8th September 2018
There are some rather common early spring, autumn and winter moths that I've never seen, mainly because all of my garden moth trapping has taken place in small urban gardens where there is a noticeable drop off in species caught outside of May-August. I was therefore pleased to see that a Norfolk Moth Survey event was taking place in September at High Ash Farm, just south of Norwich. I hoped to see any of the Sallows, having previously only seen Barred Sallow, and more speculatively Convulvulous Hawk Moth, which has so far failed to show up on my specially-planted Nicotiana plants.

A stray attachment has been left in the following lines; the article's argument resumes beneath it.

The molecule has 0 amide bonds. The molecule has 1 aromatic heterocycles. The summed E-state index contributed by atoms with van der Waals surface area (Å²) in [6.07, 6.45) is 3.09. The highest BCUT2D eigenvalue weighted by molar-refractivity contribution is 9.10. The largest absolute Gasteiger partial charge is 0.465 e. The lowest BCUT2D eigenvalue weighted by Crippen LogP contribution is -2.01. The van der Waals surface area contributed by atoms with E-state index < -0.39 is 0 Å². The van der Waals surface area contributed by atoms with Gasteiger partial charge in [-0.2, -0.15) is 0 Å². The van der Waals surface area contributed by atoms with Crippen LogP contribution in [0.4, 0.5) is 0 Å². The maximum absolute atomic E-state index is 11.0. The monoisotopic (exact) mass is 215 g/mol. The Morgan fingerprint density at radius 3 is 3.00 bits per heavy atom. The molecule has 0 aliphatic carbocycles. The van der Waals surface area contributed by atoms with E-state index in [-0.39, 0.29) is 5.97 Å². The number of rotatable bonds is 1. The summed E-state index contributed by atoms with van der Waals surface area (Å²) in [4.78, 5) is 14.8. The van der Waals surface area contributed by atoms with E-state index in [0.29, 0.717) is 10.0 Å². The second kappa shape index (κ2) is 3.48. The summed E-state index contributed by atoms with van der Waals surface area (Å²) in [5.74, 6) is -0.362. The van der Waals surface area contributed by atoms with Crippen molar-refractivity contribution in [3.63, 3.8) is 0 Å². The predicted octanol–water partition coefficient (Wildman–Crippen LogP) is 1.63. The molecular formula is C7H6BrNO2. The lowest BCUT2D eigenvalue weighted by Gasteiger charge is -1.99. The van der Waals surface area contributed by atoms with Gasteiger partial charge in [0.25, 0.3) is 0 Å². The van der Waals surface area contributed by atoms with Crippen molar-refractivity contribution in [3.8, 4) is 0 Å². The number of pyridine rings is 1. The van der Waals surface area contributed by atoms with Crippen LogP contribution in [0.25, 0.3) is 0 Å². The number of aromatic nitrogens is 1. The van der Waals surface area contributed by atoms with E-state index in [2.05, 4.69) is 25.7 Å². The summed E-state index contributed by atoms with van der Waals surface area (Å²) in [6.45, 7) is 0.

The weather forecast was for some light drizzle, which might have deterred some attendees, but we did end up with two generators and four traps, which were spread out along the woodland edge. One of the traps was under a big Ash tree, and being the foodplant of Centre-barred Sallow it was pleasing to see one almost straight away. In fact over the course of the evening I probably saw about 20! By the time I left around 40 species of adult moth had been recorded, of which Tufted Button (Acleris cristana) was another new one.
There wasn't much time for looking around before the traps were set up, but we did see a Hummingbird Hawkmoth caterpillar, feeding signs of Elm Zigzag Sawfly, the leaf mine of Sloe Midget (Phyllonorycter spinicolella) and Stewart pointed out a mildew on Duke of Argyll's Teaplant, Arthrocladiella mougeotii that is probably very common but goes unrecorded. Thanks to Ken and the rest of the group for an interesting evening - hopefully I can get to a few more moth survey events in 2019.